Michael Jordan of the Chicago Bulls (R) recovers t

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Growing up in West Philly, there have been too many opportunities for me to witness the economy of longing and absence. Addiction plagues most neighborhoods, and violence terrorizes their streets. Luxury floats around you sometimes. You always see it, but it’s unobtainable, and that instills a sense of oblivion within you. Multiply the many delicious things denied to you by the very nature of one’s Blackness, and it becomes impossible to not understand why Black men have a desire for materialism. Why having something is worth sacrificing anyone’s everything. 

They say the first luxury a Black man buys when he gets money is often a car because cars give access to a broader territory than what you were used to. However, I disagree with this. Because the first luxury these Black men, lost in their desires and burdened by their wants, ever buy is a pair of sneakers: Air Jordan’s specifically — and that’s my problem with the culture.

I was roughly fifteen when the Concord 11’s dropped nationally for the 2011 release; I lived in Columbus, Ohio at the time, a metropolitan at the heart of Ohio often stereotyped as uneventful despite its local moniker of “Killumbus.” And everything this has come to entail after the Columbus education system experienced several “hiccups” in 2009 which included the failure of a school levy meant to revitalize the funds for student extracurriculars and transportation; a levy that would see the termination of everything from athletics to afterschool tutoring to clubs and school buses and transportation. 

Once it failed, many at-risk students who saw athletics as their only escape from poverty immediately succumbed to local crime. The mobs of students who would wander home from school at 3:20 PM once every student and teacher were evicted from the premise promptly at 4:00 PM — many of whom would’ve depended on a school bus — would go about their business: selling and buying in the free time offered. Rumor had it that one unfortunate afternoon, a friend of my sister with some level of interest in basketball was reported to have gotten his hands on a Glock and accidentally shot his girlfriend. Last I heard, he was still in prison.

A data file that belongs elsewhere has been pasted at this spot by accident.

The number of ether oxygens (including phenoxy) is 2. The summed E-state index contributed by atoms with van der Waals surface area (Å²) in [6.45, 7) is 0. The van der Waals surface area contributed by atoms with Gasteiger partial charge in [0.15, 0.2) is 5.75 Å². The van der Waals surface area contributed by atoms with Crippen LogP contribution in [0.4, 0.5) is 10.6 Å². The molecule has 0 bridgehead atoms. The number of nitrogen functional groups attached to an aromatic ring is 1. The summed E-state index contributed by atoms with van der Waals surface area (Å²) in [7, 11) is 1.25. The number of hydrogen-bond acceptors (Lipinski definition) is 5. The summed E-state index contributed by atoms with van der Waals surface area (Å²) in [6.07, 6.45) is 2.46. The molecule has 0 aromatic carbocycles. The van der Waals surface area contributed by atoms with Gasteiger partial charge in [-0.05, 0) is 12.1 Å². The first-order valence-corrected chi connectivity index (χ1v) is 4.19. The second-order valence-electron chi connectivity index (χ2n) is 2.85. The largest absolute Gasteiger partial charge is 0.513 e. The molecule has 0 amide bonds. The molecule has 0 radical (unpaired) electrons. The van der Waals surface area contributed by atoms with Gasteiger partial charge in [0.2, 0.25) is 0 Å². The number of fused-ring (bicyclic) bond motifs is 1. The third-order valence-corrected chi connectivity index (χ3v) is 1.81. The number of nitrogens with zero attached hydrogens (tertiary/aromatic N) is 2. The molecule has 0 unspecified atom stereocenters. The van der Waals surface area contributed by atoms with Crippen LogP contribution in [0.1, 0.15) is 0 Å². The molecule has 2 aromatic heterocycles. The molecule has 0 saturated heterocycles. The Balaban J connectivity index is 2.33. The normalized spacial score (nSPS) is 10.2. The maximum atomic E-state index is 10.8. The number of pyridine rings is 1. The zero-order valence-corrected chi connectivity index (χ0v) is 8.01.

American media has a fascination with rabid dedication, much like its fascination with violence and consumerism. 

Of course, a referendum was immediately proposed after two students were hit by cars on their way home, two separate riots sprung out along Demorest road, in Southwest Columbus and the shoplifting among local stores skyrocketed. Students were given extracurriculars back (with a substantial pay-to-play fee), but the damage was already done. The community had proven that it saw its future as inconsequential.

When the Concord 11s dropped in 2011, the news reported lines wrapping around several city blocks for the men’s release. Reporters made light of the events as a sign of fervent dedication. American media has a fascination with rabid dedication, much like its fascination with violence and consumerism. 

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That same day, a friend of mine told me his mom wouldn’t let him go to the store to pick up his pair in line. We did the normal teen thing and complained about her bugging: we mocked the justified reality of a Black mother’s worry.